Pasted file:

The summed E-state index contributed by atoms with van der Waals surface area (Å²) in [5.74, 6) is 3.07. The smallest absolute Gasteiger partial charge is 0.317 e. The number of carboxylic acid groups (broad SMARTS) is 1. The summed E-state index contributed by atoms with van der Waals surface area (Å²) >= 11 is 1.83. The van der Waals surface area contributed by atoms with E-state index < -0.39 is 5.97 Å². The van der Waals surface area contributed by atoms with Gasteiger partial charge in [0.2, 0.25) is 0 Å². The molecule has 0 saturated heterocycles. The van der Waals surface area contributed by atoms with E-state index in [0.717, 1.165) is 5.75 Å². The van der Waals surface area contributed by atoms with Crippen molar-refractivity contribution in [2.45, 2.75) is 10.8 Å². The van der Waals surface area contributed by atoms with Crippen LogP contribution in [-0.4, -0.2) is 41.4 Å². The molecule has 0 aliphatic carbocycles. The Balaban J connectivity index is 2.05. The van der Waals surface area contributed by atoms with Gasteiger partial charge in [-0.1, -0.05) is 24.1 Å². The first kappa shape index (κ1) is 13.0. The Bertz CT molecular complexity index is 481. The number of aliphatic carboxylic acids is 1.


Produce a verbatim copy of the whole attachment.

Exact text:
The summed E-state index contributed by atoms with van der Waals surface area (Å²) in [5.74, 6) is 3.07. The smallest absolute Gasteiger partial charge is 0.317 e. The number of carboxylic acid groups (broad SMARTS) is 1. The summed E-state index contributed by atoms with van der Waals surface area (Å²) >= 11 is 1.83. The van der Waals surface area contributed by atoms with E-state index < -0.39 is 5.97 Å². The van der Waals surface area contributed by atoms with Gasteiger partial charge in [0.2, 0.25) is 0 Å². The molecule has 0 saturated heterocycles. The van der Waals surface area contributed by atoms with E-state index in [0.717, 1.165) is 5.75 Å². The van der Waals surface area contributed by atoms with Crippen molar-refractivity contribution in [2.45, 2.75) is 10.8 Å². The van der Waals surface area contributed by atoms with Crippen LogP contribution in [-0.4, -0.2) is 41.4 Å². The molecule has 0 aliphatic carbocycles. The Balaban J connectivity index is 2.05. The van der Waals surface area contributed by atoms with Gasteiger partial charge in [-0.1, -0.05) is 24.1 Å². The first kappa shape index (κ1) is 13.0. The Bertz CT molecular complexity index is 481. The number of aliphatic carboxylic acids is 1.